Just in time for halloween, we have an episode about some of the spookiest health insurance plans of all – “junk” health insurance plans, or “short-term” health insurance plans. The President must’ve heard that we’re talking about health insurance all month, because the administration just pushed through last-minute rule change that could mean that much, much cheaper health insurance plans are available.
Reasons you might want to get a short-term health insurance plan
- They’re cheap.
- You’re healthy.
Questions we answer in this episode
- Why should you care about short-term health insurance plans?
- If you can’t find affordable health insurance on the exchange or through work, should you get one of these plans instead?
- Will they be available everywhere?
- What’s different in 2019 about health insurance based on these policy changes?
- How do you make sure that you’re not getting a junk health insurance plan?
Downsides of Short-Term Health Insurance Plans (Also known as junk plans)
-There’s no regulations on the out-of-pocket maximum or co-insurance you could pay under this plan, so you could get in a car crash and have $80,000 in medical bills and it turns out you owe 20-30% of that bill- after your deductible. With an ACA-compliant plan you have a federal regulation that limits
– They do not have to cover essential health benefits – typical short-term policies do not cover maternity care, prescription drugs, mental health care, preventive care, and other essential benefits, and may limit coverage in other ways
-Many have a lifetime limit imposed, meaning the amount they will pay will top out at $1 million – $2 million – which sounds like a ton, until/unless you have a very expensive condition like a child born prematurely, or an expensive cancer treatment plan, or a serious traffic crash with an ICU stay.
– If you do get sick while on the plan, they can decline to renew you and just drop you from the plan altogether.
– Even if you don’t have a documented history of a pre-existing condition, starting treatment while on the plan, they can dig into your past and see if there were any indications that you may have had it before – and then refuse to pay for treatment or medication. This can really affect former athletes.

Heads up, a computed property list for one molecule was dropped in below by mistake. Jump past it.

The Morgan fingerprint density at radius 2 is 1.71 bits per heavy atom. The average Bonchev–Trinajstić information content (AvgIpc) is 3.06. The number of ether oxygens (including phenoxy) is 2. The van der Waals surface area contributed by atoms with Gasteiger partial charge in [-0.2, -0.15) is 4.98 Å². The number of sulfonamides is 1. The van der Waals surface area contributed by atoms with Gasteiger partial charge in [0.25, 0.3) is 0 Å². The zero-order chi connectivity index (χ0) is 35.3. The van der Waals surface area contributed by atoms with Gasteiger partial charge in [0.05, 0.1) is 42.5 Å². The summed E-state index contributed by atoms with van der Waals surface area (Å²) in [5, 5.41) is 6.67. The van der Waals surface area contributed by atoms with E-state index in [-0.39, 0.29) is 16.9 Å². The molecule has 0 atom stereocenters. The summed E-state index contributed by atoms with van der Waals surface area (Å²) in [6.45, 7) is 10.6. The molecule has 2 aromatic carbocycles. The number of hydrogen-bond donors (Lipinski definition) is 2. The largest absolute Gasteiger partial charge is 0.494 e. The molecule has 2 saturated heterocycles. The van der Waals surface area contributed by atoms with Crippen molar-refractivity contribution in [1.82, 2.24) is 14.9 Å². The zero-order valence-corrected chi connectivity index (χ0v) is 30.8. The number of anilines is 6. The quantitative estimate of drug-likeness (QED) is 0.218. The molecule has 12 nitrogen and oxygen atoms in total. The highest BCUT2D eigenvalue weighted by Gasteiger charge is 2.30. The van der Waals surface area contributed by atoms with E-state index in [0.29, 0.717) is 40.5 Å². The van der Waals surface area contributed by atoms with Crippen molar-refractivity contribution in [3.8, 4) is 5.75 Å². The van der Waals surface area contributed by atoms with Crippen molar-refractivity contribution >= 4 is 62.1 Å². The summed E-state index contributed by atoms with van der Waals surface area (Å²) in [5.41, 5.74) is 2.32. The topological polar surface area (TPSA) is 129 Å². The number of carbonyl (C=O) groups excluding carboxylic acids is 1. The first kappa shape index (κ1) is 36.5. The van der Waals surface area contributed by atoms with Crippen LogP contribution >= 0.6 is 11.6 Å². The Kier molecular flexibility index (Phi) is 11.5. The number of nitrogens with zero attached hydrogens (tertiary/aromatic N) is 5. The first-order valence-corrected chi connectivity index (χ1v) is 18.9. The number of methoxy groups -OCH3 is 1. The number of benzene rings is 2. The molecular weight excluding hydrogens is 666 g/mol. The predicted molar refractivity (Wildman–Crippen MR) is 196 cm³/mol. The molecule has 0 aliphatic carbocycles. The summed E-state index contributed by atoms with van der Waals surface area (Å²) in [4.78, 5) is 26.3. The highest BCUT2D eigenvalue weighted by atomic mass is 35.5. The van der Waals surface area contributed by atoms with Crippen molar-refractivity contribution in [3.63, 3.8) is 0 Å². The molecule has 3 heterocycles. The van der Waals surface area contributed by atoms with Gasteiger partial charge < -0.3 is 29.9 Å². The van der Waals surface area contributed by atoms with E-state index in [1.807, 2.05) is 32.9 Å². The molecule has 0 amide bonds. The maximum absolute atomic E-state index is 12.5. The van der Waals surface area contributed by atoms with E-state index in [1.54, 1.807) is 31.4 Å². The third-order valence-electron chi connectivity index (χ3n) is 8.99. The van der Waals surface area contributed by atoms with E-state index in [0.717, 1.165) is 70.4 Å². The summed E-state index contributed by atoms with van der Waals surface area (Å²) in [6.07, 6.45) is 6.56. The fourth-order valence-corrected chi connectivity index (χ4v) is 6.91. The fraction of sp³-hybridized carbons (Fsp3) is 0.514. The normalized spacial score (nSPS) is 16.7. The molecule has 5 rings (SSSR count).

– Many people will get rejected from getting a junk plan at all due to a long, long list of deniable conditions (everything from being trans*, asthma to history of yeast infections or being prescribed certain medications, such as PREP).
-While they can no longer charge you more based on gender, they can do what’s called “community ratings” and charge you more based on your occupation, zip code, or other factors. For example, hairdressers have historically been charged more because of the higher percentage of gay men in the profession, which they deem as at higher risk of HIV (which is costly). That kind of community rating is now possible again with these plans.
Some Declinable Conditions in Medically Underwritten Plans
- Alcohol abuse/ Drug abuse with recent treatment
- Arthritis (rheumatoid), fibromyalgia, other inflammatory joint disease
- Cancer within some period of time (e.g. 10 years, often other than basal skin cancer)
- Cerebral palsy
- Congestive heart failure
- Coronary artery/heart disease, bypass surgery
- Crohn’s disease/ ulcerative colitis
- Diabetes mellitus
- Hepatitis (Hep C)
- Kidney disease, renal failure
- Mental disorders (severe, e.g. bipolar, eating disorder)
- Multiple sclerosis
- Muscular dystrophy
- Obesity, severe
- Organ transplant
- Parkinson’s disease
- Pending surgery or hospitalization
- Pneumocystic pneumonia
- Pregnancy or expectant parent
- Sleep apnea
SOURCE: Kaiser Family Foundation review of field underwriting guidelines from Aetna (GA, PA, and TX), Anthem BCBS (IN, KY, and OH), Assurant, CIGNA, Coventry, Dean Health, Golden Rule, Health Care Services Corporation (BCBS in IL, TX) HealthNet, Humana, United HealthCare, Wisconsin Physician Service. Conditions in this table appeared on declinable conditions list in half or more of guides reviewed.
Thanks to Kaiser!
For this episode, I really want to thank the amazing resources and studies put out by the Kaiser Family Foundation – they produce incredibly high-quality academic write-ups of health care policy, and their research was invaluable in preparing this show because I don’t know most of this off the top of my head as the policy is so dense. So thanks a lot.
Other episodes during health care month
- Save money on dental – with or without insurance
- How to choose a health insurance plan during open enrollment
- Your Trump Health Insurance Questions Answered (from last year but still relevant)
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